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What is DuckDuckGo? Exploring the search engine that doesn't track you
Most of us know (or don’t like to think about) how websites track and collect our data to sell to third-party sites or use for targeted advertising. Most of the time, this is harmless, like reminding you to buy that pair of shoes you left in your cart. Still, several big data scandals, such as Facebook’s Cambridge Analytica data breach, have left many wanting more online privacy. DuckDuckGo is one search engine that does not track your browsing history. Here’s everything you need to know about DuckDuckGo; what it is, how it works, and whether or not it’s right for you.
DuckDuckGo is a free search engine that does not track user activity, making it a more private but less personalized option. You can also use DuckDuckGo as a mobile app or browser extension.
What is DuckDuckGo?
Founded by Gabriel Weinberg in 2008, DuckDuckGo distinguishes itself from other search engines as a privacy-focused search engine. Since then, DuckDuckGo has expanded beyond the search box and launched mobile apps for Android and iOS in 2018 and a browser extension available on all major platforms.
DuckDuckGo is available worldwide. As it’s a web-based service, it can be accessed from anywhere with an internet connection. The search engine also supports multiple languages, making it accessible to a wide range of users around the globe. The search engine currently attracts over three billion monthly searches.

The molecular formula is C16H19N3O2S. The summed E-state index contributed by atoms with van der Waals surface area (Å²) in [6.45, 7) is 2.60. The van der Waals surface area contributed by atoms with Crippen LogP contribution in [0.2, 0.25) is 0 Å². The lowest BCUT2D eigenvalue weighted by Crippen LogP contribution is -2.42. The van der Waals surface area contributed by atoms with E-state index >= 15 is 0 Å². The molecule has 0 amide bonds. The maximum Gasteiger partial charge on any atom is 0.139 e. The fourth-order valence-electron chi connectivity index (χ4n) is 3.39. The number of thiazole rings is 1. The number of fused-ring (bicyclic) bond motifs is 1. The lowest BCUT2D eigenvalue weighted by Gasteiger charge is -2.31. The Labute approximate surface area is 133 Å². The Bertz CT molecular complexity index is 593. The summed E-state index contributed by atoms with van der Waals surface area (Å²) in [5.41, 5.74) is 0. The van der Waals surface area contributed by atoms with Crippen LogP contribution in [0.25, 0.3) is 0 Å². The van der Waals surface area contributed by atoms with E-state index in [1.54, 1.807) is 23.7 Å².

DuckDuckGo has several notable and unique features that set it apart from other search engines. Let’s take a look at them.
Similar to Google’s effort to provide users with immediate information, DuckDuckGo features Instant Answers atop the search page. These Instant Answers aim to provide users with the information they’re seeking directly on the search results page, eliminating the need to click through to other sites. Derived from third-party APIs or static data sources, these Instant Answers are created and maintained by a community of over 1,500 open-source contributors known as DuckDuckHack.
In March 2023, DuckDuckGo introduced DuckAssist to Instant Answers. Utilizing large language models from OpenAI and Anthropic, DuckAssist generates answers to users’ questions by scanning online encyclopedias, such as Wikipedia and Britannica.
Another cool feature of DuckDuckGo is its “bangs.” Basically, users can directly search other websites by starting their query with an exclamation mark and the desired website. For example, you could type “!a shoes,” which will take you directly to the reach results for shoes on Amazon. Many bangs have short versions, such as ‘!a’ for Amazon or ‘!w’ for Wikipedia, and there are thousands more.
In a commitment to anonymous searching, DuckDuckGo introduced its own Tor exit enclave in August 2010. This feature allows users to route their traffic through a series of encrypted relays for enhanced anonymity.
DuckDuckGo allows users to customize the appearance of search results with its theme settings. You can alter the colors, fonts, and even the search results layout, such as appearing as an infinite scroll or multiple pages.